Pro-Exchange,Lync & Office 365
Belgian Microsoft Unified Communications Professionals
Microsoft Exchange Server, Microsoft Lync Server & Office 365
Working with Disconnected Mailboxes in Exchange Server 2010, Office 365 and Hybrid–Part 2


In the previous part of this article, we covered some of the basics about what disconnected mailboxes are and showed how to ‘work’ with them in an on-premise deployment of Exchange Server 2010.
This second (short) part will focus mostly on disconnected mailboxes and archives in Office 365 (Exchange Online). As you will see, since Exchange Online is also based on Exchange Server 2010, differences are rather small and mostly due to the limitation of being a “shared platform”.

Locating disconnected/deleted mailboxes

Before, I showed you how you could find disconnected mailboxes in your environment. Working with disconnected mailboxes in Office 365 is pretty much the same. However, the example script from the previous part uses the Get-MailboxServer cmdlet which isn’t available in Exchange Online. Alternatively, you could/should use the Exchange Control Panel and navigate to the following page:


By clicking the highlighted button, a new window will appear which will provide you a list of all (soft) deleted mailboxes:


From this window, you also have the options to recover a mailbox.

Cloud-based Archives

Cloud-based archives (or Online Archives) are also a bit special. They exist online while the user’s mailbox can be located on-premise. If that is the case, you’ll be somehow limited in how you can treat disconnected archives.
You will only be able to reconnect the archive, by re-enabling it. For example, re-enabling the Online Archive for an on-premise user:

Enable-Mailbox <Identity> –RemoteArchive –ArchiveDomain<servicedomain>

If a disconnected archive exists, it will be reconnected. If not, a new archive will be created. Disconnected/Deleted archives will stay in Exchange Online for 30 days. After that, they are deleted and not recoverable.

Note   disconnected archives will stay in Exchange Online for 30 days. After that, they are deleted and not recoverable.

Cheating to restore an (on-premise) Archive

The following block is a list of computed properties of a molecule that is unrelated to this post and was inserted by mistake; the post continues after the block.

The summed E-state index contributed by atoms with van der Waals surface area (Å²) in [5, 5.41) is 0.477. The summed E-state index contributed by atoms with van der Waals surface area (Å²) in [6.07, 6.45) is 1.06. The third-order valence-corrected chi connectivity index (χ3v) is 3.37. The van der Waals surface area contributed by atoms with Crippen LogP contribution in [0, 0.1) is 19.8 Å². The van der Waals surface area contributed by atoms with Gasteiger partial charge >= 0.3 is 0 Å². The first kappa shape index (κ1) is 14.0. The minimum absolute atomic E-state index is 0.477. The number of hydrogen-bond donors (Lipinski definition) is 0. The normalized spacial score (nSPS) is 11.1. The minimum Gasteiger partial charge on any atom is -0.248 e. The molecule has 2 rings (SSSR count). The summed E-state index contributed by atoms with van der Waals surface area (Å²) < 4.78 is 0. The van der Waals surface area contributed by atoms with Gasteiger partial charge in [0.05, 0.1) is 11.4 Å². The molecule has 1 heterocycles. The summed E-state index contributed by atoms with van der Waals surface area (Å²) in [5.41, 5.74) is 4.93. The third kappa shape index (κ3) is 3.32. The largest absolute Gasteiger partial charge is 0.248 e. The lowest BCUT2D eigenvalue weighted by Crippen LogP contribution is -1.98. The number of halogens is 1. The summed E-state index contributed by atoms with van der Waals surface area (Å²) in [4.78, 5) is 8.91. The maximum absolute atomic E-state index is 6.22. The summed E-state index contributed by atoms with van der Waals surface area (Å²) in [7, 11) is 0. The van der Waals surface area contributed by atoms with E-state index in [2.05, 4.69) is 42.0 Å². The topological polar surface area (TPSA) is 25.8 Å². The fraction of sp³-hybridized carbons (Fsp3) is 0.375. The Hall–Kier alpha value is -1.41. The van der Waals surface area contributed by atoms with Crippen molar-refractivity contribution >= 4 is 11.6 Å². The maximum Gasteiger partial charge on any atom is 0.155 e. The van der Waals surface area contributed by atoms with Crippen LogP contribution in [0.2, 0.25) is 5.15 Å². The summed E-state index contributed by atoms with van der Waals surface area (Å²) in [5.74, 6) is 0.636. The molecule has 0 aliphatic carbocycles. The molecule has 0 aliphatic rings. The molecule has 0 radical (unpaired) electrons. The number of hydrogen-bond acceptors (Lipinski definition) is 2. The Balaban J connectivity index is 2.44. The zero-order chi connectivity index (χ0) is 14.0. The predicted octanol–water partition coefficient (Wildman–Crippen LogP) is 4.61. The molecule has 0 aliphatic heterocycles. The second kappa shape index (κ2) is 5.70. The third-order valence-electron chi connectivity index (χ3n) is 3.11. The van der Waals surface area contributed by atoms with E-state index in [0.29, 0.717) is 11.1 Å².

As stated earlier, you can only restore an Archive to the user account it previously belonged to. But what if you (accidentally) deleted that account and cannot recover it from a backup? The answer is simple: you’ll have to cheat Exchange into believe that the new account you created is actually the old one. To do this, you change the legacyExchangeDN-attribute for the new user account into the value of the old user account. If you don’t know what the old value was; try reconnecting the archive: the command will fail and provide you the legacyExchangeDN it is looking for. The error will look something like this:

The legacy DN '/O=COMPANY/OU=EXCHANGE ADMINISTRATIVE GROUP (FYDIBOHF23SPDLT)/CN=RECIPIENTS/CN=<USERACCOUNT>' of disconnected mailbox does not match user legacy DN '/o=COMPANY/ou=Exchange Administrative Group (FYDIBOHF23SPDLT)/cn=Recipients/cn=<USERACCOUNT_OLD>'.

    + CategoryInfo          : NotSpecified: (Microsoft.Excha...ilboxStatistics:MailboxStatistics) [Connect-Mailbox], M


    + FullyQualifiedErrorId : 13614534,Microsoft.Exchange.Management.MapiTasks.ConnectMailbox

To work around this issue, do the following:

  1. Open ADSI Edit and connect to the default naming context

  2. Navigate to the new user’s object, and open the properties. Located the legacyExchangeDN-attribute and enter the value that was attributed to the old account. Write down the value that is currently in there so that you can change it back afterwards.

  3. Now, try connecting the archive to the new user account. This time, the command should succeed. (Connect-Mailbox –Identity <id> –Archive –user <(Alternative_)user>)
  4. Either export the archive to a PST or import the content temporarily back into the primary mailbox.
  5. Disable the archive.
  6. Change the legacyExchangeDN value back to the value you wrote down.
  7. Create a new archive for the user.

Changing back the the legacyExchangeDN value on the new user account avoids possible issues further down the road. Alternatively, you can run the steps above against a (service) account that you created only for this purpose. That way, you don’t have to change attributes on a user-account that is in use.

Note   since you cannot alter this attribute for online users; you will not be able to run this cheat in Exchange Online. Also note that this ‘cheat’ is not supported! Winking smile

Have fun!


Posted 05-13-2012 11:22 by Michael Van Horenbeeck